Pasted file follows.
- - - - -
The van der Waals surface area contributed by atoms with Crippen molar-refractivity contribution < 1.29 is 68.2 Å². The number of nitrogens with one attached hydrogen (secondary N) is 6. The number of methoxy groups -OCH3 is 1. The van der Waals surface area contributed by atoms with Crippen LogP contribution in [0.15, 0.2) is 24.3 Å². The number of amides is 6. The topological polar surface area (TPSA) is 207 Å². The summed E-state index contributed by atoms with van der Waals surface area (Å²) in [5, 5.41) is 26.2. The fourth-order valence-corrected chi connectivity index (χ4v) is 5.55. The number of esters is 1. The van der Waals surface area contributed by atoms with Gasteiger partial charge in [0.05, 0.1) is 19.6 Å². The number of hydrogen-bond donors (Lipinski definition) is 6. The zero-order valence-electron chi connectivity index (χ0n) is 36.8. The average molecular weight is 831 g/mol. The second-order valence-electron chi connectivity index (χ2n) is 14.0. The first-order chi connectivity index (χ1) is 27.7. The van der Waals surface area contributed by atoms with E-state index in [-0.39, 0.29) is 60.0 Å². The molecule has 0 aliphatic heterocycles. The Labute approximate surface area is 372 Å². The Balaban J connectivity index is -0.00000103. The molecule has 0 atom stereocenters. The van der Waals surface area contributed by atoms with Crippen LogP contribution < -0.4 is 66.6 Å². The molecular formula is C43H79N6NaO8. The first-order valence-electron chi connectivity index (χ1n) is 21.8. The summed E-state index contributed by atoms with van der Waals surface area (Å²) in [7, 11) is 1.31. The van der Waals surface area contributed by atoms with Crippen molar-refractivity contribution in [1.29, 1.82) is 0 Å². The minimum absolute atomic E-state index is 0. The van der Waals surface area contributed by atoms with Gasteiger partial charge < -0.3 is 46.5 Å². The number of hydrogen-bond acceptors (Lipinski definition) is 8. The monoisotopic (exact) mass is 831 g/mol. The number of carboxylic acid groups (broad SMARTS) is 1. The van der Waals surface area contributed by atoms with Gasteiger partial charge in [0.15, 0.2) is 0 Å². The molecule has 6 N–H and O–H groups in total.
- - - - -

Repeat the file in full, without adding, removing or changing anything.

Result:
The van der Waals surface area contributed by atoms with Crippen molar-refractivity contribution < 1.29 is 68.2 Å². The number of nitrogens with one attached hydrogen (secondary N) is 6. The number of methoxy groups -OCH3 is 1. The van der Waals surface area contributed by atoms with Crippen LogP contribution in [0.15, 0.2) is 24.3 Å². The number of amides is 6. The topological polar surface area (TPSA) is 207 Å². The summed E-state index contributed by atoms with van der Waals surface area (Å²) in [5, 5.41) is 26.2. The fourth-order valence-corrected chi connectivity index (χ4v) is 5.55. The number of esters is 1. The van der Waals surface area contributed by atoms with Gasteiger partial charge in [0.05, 0.1) is 19.6 Å². The number of hydrogen-bond donors (Lipinski definition) is 6. The zero-order valence-electron chi connectivity index (χ0n) is 36.8. The average molecular weight is 831 g/mol. The second-order valence-electron chi connectivity index (χ2n) is 14.0. The first-order chi connectivity index (χ1) is 27.7. The van der Waals surface area contributed by atoms with E-state index in [-0.39, 0.29) is 60.0 Å². The molecule has 0 aliphatic heterocycles. The Labute approximate surface area is 372 Å². The Balaban J connectivity index is -0.00000103. The molecule has 0 atom stereocenters. The van der Waals surface area contributed by atoms with Crippen LogP contribution < -0.4 is 66.6 Å². The molecular formula is C43H79N6NaO8. The first-order valence-electron chi connectivity index (χ1n) is 21.8. The summed E-state index contributed by atoms with van der Waals surface area (Å²) in [7, 11) is 1.31. The van der Waals surface area contributed by atoms with Crippen molar-refractivity contribution in [1.29, 1.82) is 0 Å². The minimum absolute atomic E-state index is 0. The van der Waals surface area contributed by atoms with Gasteiger partial charge < -0.3 is 46.5 Å². The number of hydrogen-bond acceptors (Lipinski definition) is 8. The monoisotopic (exact) mass is 831 g/mol. The number of carboxylic acid groups (broad SMARTS) is 1. The van der Waals surface area contributed by atoms with Gasteiger partial charge in [0.15, 0.2) is 0 Å². The molecule has 6 N–H and O–H groups in total.